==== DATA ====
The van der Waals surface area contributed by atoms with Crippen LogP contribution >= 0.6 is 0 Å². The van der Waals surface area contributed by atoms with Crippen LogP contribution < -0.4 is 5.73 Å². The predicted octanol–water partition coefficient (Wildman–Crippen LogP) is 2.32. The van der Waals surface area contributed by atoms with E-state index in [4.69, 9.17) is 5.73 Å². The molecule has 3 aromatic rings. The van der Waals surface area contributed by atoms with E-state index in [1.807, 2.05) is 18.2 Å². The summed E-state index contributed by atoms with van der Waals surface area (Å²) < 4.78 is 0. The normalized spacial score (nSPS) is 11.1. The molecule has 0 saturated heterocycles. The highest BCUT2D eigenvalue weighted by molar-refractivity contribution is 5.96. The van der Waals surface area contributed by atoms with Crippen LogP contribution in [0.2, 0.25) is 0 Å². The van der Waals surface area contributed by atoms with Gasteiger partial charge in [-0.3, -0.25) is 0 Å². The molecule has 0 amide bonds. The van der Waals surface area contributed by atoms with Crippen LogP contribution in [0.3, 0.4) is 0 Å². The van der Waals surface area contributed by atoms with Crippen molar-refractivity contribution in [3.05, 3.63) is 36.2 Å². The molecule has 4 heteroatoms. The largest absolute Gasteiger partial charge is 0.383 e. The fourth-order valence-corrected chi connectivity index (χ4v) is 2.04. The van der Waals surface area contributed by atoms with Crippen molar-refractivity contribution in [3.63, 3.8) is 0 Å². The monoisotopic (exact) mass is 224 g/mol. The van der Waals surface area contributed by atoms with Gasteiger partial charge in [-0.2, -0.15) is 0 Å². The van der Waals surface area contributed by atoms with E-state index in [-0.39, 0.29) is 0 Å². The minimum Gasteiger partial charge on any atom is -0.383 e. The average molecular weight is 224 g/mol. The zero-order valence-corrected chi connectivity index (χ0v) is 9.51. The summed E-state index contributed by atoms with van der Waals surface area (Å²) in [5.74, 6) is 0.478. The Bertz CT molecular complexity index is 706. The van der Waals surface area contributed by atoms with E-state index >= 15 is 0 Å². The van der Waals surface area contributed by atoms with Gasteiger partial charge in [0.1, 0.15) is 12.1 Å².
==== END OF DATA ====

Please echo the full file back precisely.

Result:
The van der Waals surface area contributed by atoms with Crippen LogP contribution >= 0.6 is 0 Å². The van der Waals surface area contributed by atoms with Crippen LogP contribution < -0.4 is 5.73 Å². The predicted octanol–water partition coefficient (Wildman–Crippen LogP) is 2.32. The van der Waals surface area contributed by atoms with E-state index in [4.69, 9.17) is 5.73 Å². The molecule has 3 aromatic rings. The van der Waals surface area contributed by atoms with E-state index in [1.807, 2.05) is 18.2 Å². The summed E-state index contributed by atoms with van der Waals surface area (Å²) < 4.78 is 0. The normalized spacial score (nSPS) is 11.1. The molecule has 0 saturated heterocycles. The highest BCUT2D eigenvalue weighted by molar-refractivity contribution is 5.96. The van der Waals surface area contributed by atoms with Crippen LogP contribution in [0.2, 0.25) is 0 Å². The van der Waals surface area contributed by atoms with Gasteiger partial charge in [-0.3, -0.25) is 0 Å². The molecule has 0 amide bonds. The van der Waals surface area contributed by atoms with Crippen LogP contribution in [0.3, 0.4) is 0 Å². The van der Waals surface area contributed by atoms with Crippen molar-refractivity contribution in [3.05, 3.63) is 36.2 Å². The molecule has 4 heteroatoms. The largest absolute Gasteiger partial charge is 0.383 e. The fourth-order valence-corrected chi connectivity index (χ4v) is 2.04. The van der Waals surface area contributed by atoms with Crippen molar-refractivity contribution in [3.63, 3.8) is 0 Å². The monoisotopic (exact) mass is 224 g/mol. The van der Waals surface area contributed by atoms with Gasteiger partial charge in [-0.2, -0.15) is 0 Å². The van der Waals surface area contributed by atoms with E-state index in [-0.39, 0.29) is 0 Å². The minimum Gasteiger partial charge on any atom is -0.383 e. The average molecular weight is 224 g/mol. The zero-order valence-corrected chi connectivity index (χ0v) is 9.51. The summed E-state index contributed by atoms with van der Waals surface area (Å²) in [5.74, 6) is 0.478. The Bertz CT molecular complexity index is 706. The van der Waals surface area contributed by atoms with E-state index >= 15 is 0 Å². The van der Waals surface area contributed by atoms with Gasteiger partial charge in [0.1, 0.15) is 12.1 Å².